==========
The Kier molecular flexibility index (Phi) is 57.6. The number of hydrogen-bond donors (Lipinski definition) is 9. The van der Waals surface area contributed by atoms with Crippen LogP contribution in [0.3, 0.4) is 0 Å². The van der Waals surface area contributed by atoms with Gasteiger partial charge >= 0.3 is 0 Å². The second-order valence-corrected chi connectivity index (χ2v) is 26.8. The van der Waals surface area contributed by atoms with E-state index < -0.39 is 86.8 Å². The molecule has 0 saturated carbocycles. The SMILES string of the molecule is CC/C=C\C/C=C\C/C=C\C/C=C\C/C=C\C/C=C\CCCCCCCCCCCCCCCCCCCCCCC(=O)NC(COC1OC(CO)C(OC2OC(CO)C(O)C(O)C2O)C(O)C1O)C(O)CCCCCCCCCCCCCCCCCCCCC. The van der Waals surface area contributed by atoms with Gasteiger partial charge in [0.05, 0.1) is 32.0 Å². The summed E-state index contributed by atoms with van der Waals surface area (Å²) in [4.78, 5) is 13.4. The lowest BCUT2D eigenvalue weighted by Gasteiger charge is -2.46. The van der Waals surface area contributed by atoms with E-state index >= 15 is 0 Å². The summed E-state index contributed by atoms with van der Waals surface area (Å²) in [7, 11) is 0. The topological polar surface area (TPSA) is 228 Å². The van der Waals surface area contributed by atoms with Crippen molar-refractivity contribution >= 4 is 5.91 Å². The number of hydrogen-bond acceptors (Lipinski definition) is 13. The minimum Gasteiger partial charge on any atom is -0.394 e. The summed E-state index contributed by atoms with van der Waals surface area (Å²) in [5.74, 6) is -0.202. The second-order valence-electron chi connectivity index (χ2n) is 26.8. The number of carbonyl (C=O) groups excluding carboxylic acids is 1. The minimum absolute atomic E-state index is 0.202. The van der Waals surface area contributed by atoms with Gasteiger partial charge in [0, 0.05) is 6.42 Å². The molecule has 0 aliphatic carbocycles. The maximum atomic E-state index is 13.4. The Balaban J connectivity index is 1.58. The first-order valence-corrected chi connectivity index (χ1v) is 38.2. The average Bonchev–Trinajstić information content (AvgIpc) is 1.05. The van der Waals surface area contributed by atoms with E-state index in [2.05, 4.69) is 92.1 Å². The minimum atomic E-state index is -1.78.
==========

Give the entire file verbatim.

The Kier molecular flexibility index (Phi) is 57.6. The number of hydrogen-bond donors (Lipinski definition) is 9. The van der Waals surface area contributed by atoms with Crippen LogP contribution in [0.3, 0.4) is 0 Å². The van der Waals surface area contributed by atoms with Gasteiger partial charge >= 0.3 is 0 Å². The second-order valence-corrected chi connectivity index (χ2v) is 26.8. The van der Waals surface area contributed by atoms with E-state index < -0.39 is 86.8 Å². The molecule has 0 saturated carbocycles. The SMILES string of the molecule is CC/C=C\C/C=C\C/C=C\C/C=C\C/C=C\C/C=C\CCCCCCCCCCCCCCCCCCCCCCC(=O)NC(COC1OC(CO)C(OC2OC(CO)C(O)C(O)C2O)C(O)C1O)C(O)CCCCCCCCCCCCCCCCCCCCC. The van der Waals surface area contributed by atoms with Gasteiger partial charge in [0.05, 0.1) is 32.0 Å². The summed E-state index contributed by atoms with van der Waals surface area (Å²) in [4.78, 5) is 13.4. The lowest BCUT2D eigenvalue weighted by Gasteiger charge is -2.46. The van der Waals surface area contributed by atoms with E-state index >= 15 is 0 Å². The summed E-state index contributed by atoms with van der Waals surface area (Å²) in [7, 11) is 0. The topological polar surface area (TPSA) is 228 Å². The van der Waals surface area contributed by atoms with Crippen molar-refractivity contribution >= 4 is 5.91 Å². The number of hydrogen-bond acceptors (Lipinski definition) is 13. The minimum Gasteiger partial charge on any atom is -0.394 e. The summed E-state index contributed by atoms with van der Waals surface area (Å²) in [5.74, 6) is -0.202. The second-order valence-electron chi connectivity index (χ2n) is 26.8. The number of carbonyl (C=O) groups excluding carboxylic acids is 1. The minimum absolute atomic E-state index is 0.202. The van der Waals surface area contributed by atoms with Gasteiger partial charge in [0, 0.05) is 6.42 Å². The molecule has 0 aliphatic carbocycles. The maximum atomic E-state index is 13.4. The Balaban J connectivity index is 1.58. The first-order valence-corrected chi connectivity index (χ1v) is 38.2. The average Bonchev–Trinajstić information content (AvgIpc) is 1.05. The van der Waals surface area contributed by atoms with E-state index in [2.05, 4.69) is 92.1 Å². The minimum atomic E-state index is -1.78.